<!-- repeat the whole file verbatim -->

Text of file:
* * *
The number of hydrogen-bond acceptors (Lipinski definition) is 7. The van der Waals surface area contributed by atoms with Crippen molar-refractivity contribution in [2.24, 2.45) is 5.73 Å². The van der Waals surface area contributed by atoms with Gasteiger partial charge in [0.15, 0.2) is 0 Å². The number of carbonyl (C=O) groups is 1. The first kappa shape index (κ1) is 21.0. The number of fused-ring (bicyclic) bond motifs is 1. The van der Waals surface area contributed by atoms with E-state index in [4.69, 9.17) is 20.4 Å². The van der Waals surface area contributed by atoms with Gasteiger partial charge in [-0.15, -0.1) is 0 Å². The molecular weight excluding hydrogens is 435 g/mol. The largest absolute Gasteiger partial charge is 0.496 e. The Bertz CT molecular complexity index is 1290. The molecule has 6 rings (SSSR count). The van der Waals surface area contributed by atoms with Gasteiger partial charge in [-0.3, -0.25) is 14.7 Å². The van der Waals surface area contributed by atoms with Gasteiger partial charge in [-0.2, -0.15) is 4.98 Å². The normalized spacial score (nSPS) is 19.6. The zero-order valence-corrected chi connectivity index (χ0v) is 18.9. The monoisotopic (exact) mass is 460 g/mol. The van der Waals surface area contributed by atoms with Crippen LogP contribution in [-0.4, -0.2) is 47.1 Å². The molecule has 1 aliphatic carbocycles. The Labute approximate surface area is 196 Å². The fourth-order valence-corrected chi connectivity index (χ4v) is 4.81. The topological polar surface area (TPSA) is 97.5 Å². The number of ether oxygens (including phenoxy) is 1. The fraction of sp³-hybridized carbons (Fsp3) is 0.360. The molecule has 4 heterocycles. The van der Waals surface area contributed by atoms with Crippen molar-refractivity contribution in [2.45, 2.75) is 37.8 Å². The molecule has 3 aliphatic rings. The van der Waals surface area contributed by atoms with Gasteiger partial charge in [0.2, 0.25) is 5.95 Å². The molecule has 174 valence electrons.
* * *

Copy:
The number of hydrogen-bond acceptors (Lipinski definition) is 7. The van der Waals surface area contributed by atoms with Crippen molar-refractivity contribution in [2.24, 2.45) is 5.73 Å². The van der Waals surface area contributed by atoms with Gasteiger partial charge in [0.15, 0.2) is 0 Å². The number of carbonyl (C=O) groups is 1. The first kappa shape index (κ1) is 21.0. The number of fused-ring (bicyclic) bond motifs is 1. The van der Waals surface area contributed by atoms with E-state index in [4.69, 9.17) is 20.4 Å². The van der Waals surface area contributed by atoms with Gasteiger partial charge in [-0.15, -0.1) is 0 Å². The molecular weight excluding hydrogens is 435 g/mol. The largest absolute Gasteiger partial charge is 0.496 e. The Bertz CT molecular complexity index is 1290. The molecule has 6 rings (SSSR count). The van der Waals surface area contributed by atoms with Gasteiger partial charge in [-0.3, -0.25) is 14.7 Å². The van der Waals surface area contributed by atoms with Gasteiger partial charge in [-0.2, -0.15) is 4.98 Å². The normalized spacial score (nSPS) is 19.6. The zero-order valence-corrected chi connectivity index (χ0v) is 18.9. The monoisotopic (exact) mass is 460 g/mol. The van der Waals surface area contributed by atoms with Crippen LogP contribution in [-0.4, -0.2) is 47.1 Å². The molecule has 1 aliphatic carbocycles. The Labute approximate surface area is 196 Å². The fourth-order valence-corrected chi connectivity index (χ4v) is 4.81. The topological polar surface area (TPSA) is 97.5 Å². The number of ether oxygens (including phenoxy) is 1. The fraction of sp³-hybridized carbons (Fsp3) is 0.360. The molecule has 4 heterocycles. The van der Waals surface area contributed by atoms with Crippen molar-refractivity contribution in [2.45, 2.75) is 37.8 Å². The molecule has 3 aliphatic rings. The van der Waals surface area contributed by atoms with Gasteiger partial charge in [0.2, 0.25) is 5.95 Å². The molecule has 174 valence electrons.